The game also incorporates a Free Run mechanic. By simply holding down the ZR trigger, Connor can run, climb up buildings, and jump. The mechanic works, but it can prove unwieldy. When climbing up buildings, Free Run does so much of the work that Connor can occasionally jump off a building or run the wrong way. It is never too problematic, but it can be an issue. What’s more serious is that, in doing a lot of the work for you, Free Run can actually cause problems during missions. While trying to evade British soldiers by climbing and jumping throughout one of the cities, accidentally pressing the wrong button while in Free Run can trigger Connor jumping onto one of the soldiers and effectively killing them, raising notoriety and creating a major annoyance.
As is the case in all Assassin’s Creed games, there are tons of side objectives to occupy your time outside of the story. There are tabletop games a la Red Dead Redemption, assassination missions, and plenty of collection and fetch quests. All these activities work as well as ever, but two important ones worth touching upon are naval missions and hunting.
Around halfway through the game, Connor will gain access to a boat to carry out naval missions with gigantic ships, whether it be for combat or escort. Either way, these always involve ship-to-ship battles. Taking place on the open seas with Connor at the helm, you have access to change the sail, maneuver cannons and guns, and fully control the ship at any time. These battles are incredible affairs of combat and strategy, with the combat as beautiful, exciting, and smooth as something out of a pirate movie.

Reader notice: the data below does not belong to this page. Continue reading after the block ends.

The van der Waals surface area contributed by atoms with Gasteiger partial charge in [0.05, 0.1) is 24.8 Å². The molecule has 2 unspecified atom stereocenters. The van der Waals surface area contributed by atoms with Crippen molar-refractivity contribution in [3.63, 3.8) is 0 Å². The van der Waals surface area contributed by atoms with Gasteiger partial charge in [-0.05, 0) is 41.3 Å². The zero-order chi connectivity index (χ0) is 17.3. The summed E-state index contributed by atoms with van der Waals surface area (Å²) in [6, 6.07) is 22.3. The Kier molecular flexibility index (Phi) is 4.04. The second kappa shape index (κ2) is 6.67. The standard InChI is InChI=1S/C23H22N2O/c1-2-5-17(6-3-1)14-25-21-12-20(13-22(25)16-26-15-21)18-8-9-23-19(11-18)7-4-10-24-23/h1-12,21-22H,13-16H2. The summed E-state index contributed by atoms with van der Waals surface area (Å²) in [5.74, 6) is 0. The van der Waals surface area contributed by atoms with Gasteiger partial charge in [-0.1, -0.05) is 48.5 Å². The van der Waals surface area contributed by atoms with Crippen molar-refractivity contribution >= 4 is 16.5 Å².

Between expeditions to Boston, New York, and so on are huge, forested areas that can be explored or hunted. Hunting likewise takes a cue from Red Dead Redemption, allowing Connor to use his skills to bait, trap, and kill animals for their parts. Although the game provides hunting challenges to keep the idea fresh, the activity never grows to be much fun in relation to everything else in the game.
Like so many launch games, Assassins Creed III doesn’t take too much advantage of the GamePad. The controller offers a mini-map and a way to call your horse with a press on the touch screen, and the entire game can be pushed onto the GamePad. The Wii U port is identical to the other console versions, outside of these things.
The game is incredibly inconsistent on a technical level. While the animation is really excellent, and some aspects of the visuals are incredible (specifically some character models and the entire naval experience), the game maintains some really bad pop-in at times, as well as some poor textures (especially in forested areas). Even more notably, the game is hardly free from glitches. Subtitles can glitch (with a sentence of text appearing that was never actually spoken), the game froze once or twice, character models can get stuck in the geography, and the body of a guard I killed actually bent backwards once he hit the ground. None of this is impossible to manage, but it gives the game the serious impression of being unpolished.
The online multiplayer in Assassin’s Creed III is very fun, and maybe even a highlight of the entire game. Wolf Pack mode is a new cooperative, score-building mode in which you and a partner assassinate NPCs through a combination of teamwork and sneaking. This is fun at times, but I much prefer the returning Assassinate mode, in which you are competing against other players to remain hidden (and safe) while trying to sneakily kill another player. It’s really fun, and a fourth of my time thus far has been in Assassinate mode.
At its core, Assassin’s Creed III is a very big game with an amazing setting, great exploration, solid gameplay, and a wonderful story. However, it constantly pokes holes in this experience with poor pacing and a myriad of minor issues. Despite this, I still recommend this game to every person who has an interest in the series or its revolutionary setting. It is a good game, but it could be so much better.